Both sides seemed to be conveying the same message: Them's fightin' words.
In April of 1996, the City of Edmonton's planning department released a property tax study ranking Canadian cities in descending order of how much their taxpayers shelled out.
That study had put North York, Ont., at the top of the list — a ranking that did not sit well with Mel Lastman, the outspoken longtime mayor of that Greater Toronto suburb, who quickly made his dissenting opinion known.
"Comparing North York to Edmonton is like comparing a stylish brick bungalow to a clapboard outhouse," Lastman said.
Lastman also said the Alberta capital was "a flat, dull town of empty malls, surrounded by farmland."
'North York wasn't there'
Out west, Edmonton Mayor Bill Smith suggested Lastman had been on the job too long.
"I was at Vancouver recently at a meeting of the big-city mayors of Canada. North York wasn't there," Smith said.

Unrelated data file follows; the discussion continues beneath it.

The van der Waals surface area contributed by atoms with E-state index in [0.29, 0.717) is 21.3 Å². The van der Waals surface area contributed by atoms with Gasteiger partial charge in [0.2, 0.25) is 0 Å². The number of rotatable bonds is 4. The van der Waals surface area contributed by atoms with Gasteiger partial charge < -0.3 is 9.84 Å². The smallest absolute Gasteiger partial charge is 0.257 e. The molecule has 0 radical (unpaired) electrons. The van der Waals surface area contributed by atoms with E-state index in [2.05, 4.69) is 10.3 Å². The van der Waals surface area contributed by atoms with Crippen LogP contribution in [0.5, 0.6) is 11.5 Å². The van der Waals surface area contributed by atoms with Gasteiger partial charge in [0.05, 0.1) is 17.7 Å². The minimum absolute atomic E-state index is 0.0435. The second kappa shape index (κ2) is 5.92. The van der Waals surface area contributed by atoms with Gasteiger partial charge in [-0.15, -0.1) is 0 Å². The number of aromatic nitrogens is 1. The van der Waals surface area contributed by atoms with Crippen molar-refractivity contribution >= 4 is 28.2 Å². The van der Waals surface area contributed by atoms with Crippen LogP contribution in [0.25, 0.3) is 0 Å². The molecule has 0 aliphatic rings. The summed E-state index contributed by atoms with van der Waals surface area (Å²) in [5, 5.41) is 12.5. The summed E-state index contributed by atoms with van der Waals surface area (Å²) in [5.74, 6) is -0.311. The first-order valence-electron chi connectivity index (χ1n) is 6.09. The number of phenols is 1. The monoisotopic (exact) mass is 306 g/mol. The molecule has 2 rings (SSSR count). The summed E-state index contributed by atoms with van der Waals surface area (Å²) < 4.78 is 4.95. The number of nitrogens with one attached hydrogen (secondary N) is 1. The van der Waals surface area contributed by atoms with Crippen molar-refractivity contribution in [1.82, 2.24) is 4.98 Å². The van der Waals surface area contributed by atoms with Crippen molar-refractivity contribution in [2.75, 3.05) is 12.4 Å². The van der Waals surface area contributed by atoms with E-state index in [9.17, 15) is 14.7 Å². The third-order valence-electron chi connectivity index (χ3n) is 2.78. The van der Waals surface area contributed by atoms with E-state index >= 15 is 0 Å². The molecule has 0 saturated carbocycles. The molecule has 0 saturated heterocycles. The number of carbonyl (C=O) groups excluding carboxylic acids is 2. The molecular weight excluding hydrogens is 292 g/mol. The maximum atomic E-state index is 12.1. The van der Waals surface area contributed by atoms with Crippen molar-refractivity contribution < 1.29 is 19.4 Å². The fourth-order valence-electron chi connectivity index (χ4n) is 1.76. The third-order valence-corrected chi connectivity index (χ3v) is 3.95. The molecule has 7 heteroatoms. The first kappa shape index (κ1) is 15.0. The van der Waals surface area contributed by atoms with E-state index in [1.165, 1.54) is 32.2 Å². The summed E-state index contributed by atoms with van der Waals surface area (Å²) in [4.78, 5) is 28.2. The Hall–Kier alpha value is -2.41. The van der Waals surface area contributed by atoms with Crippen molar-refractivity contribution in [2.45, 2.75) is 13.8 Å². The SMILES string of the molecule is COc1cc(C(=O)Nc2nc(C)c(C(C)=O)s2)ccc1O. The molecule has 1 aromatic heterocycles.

The feud even made its way into the sporting arena, with Lastman saying all he knew about Edmonton was that it was cold and that Wayne Gretzky used to play there.
Smith pointed out that North York had never had a Gretzky-calibre player and that the Maple Leafs of neighbouring Toronto hadn't won a Stanley Cup since the 1960s.
There was, however, an apparent olive branch — or was it?
"Lastman says he'd like to challenge Edmonton's mayor to prove which city is more desirable, but he says he doesn't know who Edmonton's mayor is," reporter Simon Dingley told viewers, following the fight being recapped on The National on April 21, 1996.